The near-win is a concept used in gamification to create emotion and motivate people into repeating a behaviour. It is often used in black-hat gamification to manipulate others (slot machines!), but it can also serve in creating fun experiences that give a feeling of uniqueness and acknowledgement to individuals, or motivate them to try again with a clear view of how they almost reached their goal.
When I was in grade 4, our teacher would regularly pick a student’s name at random to give out candy on Friday. Anyone who had behaved during the earlier weeks would receive a ticket on which to write their name. My friends and I tried many tricks over the course of that year to raise our chances of winning: rolling our tickets instead of folding them to get the picker’s attention, putting all our tickets together under a single name thinking it increased the odds of one of us three winning, and even putting a piece of tape on them hoping they would stick to the picker’s hand. Yes, hindsight is 20/20. On one specific draw day, the winner’s name was Jeff. Not my best friend, the other Jeff in the class. Still, he went on for hours about how he almost won. I spent a lot of time trying to explain to him that tickets weren’t ordered alphabetically by first name, and how the other Jeff winning had no bearing on his own odds. It’s a discussion we had many times over the following years, and to this day I still think back on it sometimes, continuing the argument in my head, refining it, daydreaming about what would make Jeff see the light.
Even though he left the argument years ago, he won it recently.
I finally understood. Jeff was right, he just couldn’t find the words. He experienced a near-win. Winning is not simply an objective state, it is also a subjective experience, an emotion. When our teacher pronounced the first half of his winning combination, he really did feel the anticipation, get a surge of dopamine, and picture how great it would be the next day to eat candy together while playing Turtles in Time on SNES. Even though it shattered in his face in the end, he still went through all the emotions associated with winning, save the cherry on top. After all, don’t they say it’s not the destination that matters, but the journey? I think I need to call Jeff. This is where the near-win has power; it creates an outstanding experience that pays by itself. Let’s take a look at a clear case of near-win.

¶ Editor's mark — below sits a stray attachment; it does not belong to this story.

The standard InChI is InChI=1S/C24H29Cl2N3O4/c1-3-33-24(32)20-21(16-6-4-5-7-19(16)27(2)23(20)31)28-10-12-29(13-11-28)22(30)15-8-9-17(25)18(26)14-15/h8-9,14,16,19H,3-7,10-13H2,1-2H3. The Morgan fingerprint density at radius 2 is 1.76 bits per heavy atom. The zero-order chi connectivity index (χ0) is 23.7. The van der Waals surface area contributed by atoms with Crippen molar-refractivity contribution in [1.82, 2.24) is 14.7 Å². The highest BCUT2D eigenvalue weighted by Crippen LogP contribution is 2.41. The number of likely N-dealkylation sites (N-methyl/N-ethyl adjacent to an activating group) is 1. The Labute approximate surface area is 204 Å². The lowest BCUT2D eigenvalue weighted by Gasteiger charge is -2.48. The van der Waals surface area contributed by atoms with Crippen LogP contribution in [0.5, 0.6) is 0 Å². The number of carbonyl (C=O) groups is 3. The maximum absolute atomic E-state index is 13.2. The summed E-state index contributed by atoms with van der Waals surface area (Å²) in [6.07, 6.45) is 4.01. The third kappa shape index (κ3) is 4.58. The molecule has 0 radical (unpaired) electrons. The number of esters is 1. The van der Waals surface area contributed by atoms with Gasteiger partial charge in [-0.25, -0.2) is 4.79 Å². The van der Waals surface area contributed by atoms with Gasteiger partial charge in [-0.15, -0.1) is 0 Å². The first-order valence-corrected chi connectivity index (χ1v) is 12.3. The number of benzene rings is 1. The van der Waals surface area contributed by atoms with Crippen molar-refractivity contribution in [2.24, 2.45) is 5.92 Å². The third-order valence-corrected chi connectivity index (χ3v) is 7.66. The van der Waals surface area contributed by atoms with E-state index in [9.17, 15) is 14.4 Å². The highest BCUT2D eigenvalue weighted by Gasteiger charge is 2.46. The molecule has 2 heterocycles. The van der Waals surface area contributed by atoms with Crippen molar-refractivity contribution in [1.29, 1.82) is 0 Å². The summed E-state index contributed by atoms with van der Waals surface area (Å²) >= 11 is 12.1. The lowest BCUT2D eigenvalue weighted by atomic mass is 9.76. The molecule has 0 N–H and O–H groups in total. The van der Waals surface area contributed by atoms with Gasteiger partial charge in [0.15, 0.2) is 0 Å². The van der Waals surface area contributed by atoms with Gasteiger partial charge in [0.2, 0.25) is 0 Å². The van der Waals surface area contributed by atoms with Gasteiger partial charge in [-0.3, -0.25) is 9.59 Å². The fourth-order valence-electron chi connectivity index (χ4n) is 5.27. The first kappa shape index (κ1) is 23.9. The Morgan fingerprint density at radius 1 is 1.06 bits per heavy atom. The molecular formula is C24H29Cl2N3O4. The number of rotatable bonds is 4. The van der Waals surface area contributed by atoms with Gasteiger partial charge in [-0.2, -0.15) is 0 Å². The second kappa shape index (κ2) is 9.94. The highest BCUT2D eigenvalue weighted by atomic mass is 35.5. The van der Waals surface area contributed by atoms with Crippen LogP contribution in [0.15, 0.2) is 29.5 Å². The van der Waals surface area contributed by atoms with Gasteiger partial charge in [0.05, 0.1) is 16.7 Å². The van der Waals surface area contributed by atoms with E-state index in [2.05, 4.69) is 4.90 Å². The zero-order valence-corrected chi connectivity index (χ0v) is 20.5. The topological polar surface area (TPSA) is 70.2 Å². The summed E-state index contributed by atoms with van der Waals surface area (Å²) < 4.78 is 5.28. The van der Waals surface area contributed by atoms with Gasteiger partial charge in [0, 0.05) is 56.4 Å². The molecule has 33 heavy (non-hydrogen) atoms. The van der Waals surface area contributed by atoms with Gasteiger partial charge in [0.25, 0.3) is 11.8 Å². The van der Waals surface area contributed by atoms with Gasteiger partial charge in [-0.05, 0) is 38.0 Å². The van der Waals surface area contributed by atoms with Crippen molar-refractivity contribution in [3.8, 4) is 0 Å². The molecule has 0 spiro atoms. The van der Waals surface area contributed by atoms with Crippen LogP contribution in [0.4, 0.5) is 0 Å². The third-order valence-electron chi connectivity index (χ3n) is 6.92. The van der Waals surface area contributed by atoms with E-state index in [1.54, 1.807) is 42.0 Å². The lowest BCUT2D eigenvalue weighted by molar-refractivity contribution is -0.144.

The concept is fairly simple: whenever you buy a meal at McDonald’s, you get stamps to put on a Monopoly map. If you complete a color, you win that color’s prize. As seen in the above picture, 30 LED TVs will be given out. What this essentially means, is that the third stamp of the green section will only be printed 30 times, yet a lot of people will have two out of three, effectively feeling the near-win state every time they peel the stamp off their latest meal. All these people feel like they have two thirds of a brand new LED TV. They want to complete this progression, and thus, are driven back to the restaurant a lot more than if it were a classic "win or try again" scratch card. Instead of simply making 30 winners, they take the opportunity to generate a lot more emotion by making thousands of near-winners. This means more people feeling attached to the contest, looking forward to it coming back the following year, and telling people around them how close they are to winning something, generating this "fear of missing out" in others.
While the near-win does generate good numbers when applied, its use is questionnable. Surely we should think of ways to engage people and create memorable experiences without relying on manipulation and mirage jackpots. Still, in some cases where good faith is implied (fundraising for a good cause, video games, e-learning) it can add flavor to the experience, drum up interest and create genuine positive emotions. So, next time you make a winner, how many near-winners do you think you can make?
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